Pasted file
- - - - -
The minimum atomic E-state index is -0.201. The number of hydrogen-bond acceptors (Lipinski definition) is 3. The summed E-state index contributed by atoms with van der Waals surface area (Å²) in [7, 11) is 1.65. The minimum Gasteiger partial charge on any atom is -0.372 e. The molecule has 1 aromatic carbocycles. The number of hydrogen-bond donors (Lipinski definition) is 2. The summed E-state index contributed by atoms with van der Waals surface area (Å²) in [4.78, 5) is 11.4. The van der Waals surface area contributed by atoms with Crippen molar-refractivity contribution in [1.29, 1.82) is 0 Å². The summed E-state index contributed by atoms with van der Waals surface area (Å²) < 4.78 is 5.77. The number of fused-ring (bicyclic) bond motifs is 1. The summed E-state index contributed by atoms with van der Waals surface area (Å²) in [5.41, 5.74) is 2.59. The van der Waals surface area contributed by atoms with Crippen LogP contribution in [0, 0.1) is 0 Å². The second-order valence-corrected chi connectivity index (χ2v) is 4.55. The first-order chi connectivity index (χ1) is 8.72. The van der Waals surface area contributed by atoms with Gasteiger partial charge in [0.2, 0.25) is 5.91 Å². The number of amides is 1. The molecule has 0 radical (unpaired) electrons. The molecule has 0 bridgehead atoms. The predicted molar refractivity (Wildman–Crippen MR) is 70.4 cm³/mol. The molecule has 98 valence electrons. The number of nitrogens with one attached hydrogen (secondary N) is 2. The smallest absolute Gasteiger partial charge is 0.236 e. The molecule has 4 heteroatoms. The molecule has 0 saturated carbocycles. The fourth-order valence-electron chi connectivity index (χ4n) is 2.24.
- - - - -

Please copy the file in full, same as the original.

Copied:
The minimum atomic E-state index is -0.201. The number of hydrogen-bond acceptors (Lipinski definition) is 3. The summed E-state index contributed by atoms with van der Waals surface area (Å²) in [7, 11) is 1.65. The minimum Gasteiger partial charge on any atom is -0.372 e. The molecule has 1 aromatic carbocycles. The number of hydrogen-bond donors (Lipinski definition) is 2. The summed E-state index contributed by atoms with van der Waals surface area (Å²) in [4.78, 5) is 11.4. The van der Waals surface area contributed by atoms with Crippen molar-refractivity contribution in [1.29, 1.82) is 0 Å². The summed E-state index contributed by atoms with van der Waals surface area (Å²) < 4.78 is 5.77. The number of fused-ring (bicyclic) bond motifs is 1. The summed E-state index contributed by atoms with van der Waals surface area (Å²) in [5.41, 5.74) is 2.59. The van der Waals surface area contributed by atoms with Crippen LogP contribution in [0, 0.1) is 0 Å². The second-order valence-corrected chi connectivity index (χ2v) is 4.55. The first-order chi connectivity index (χ1) is 8.72. The van der Waals surface area contributed by atoms with Gasteiger partial charge in [0.2, 0.25) is 5.91 Å². The number of amides is 1. The molecule has 0 radical (unpaired) electrons. The molecule has 0 bridgehead atoms. The predicted molar refractivity (Wildman–Crippen MR) is 70.4 cm³/mol. The molecule has 98 valence electrons. The number of nitrogens with one attached hydrogen (secondary N) is 2. The smallest absolute Gasteiger partial charge is 0.236 e. The molecule has 4 heteroatoms. The molecule has 0 saturated carbocycles. The fourth-order valence-electron chi connectivity index (χ4n) is 2.24.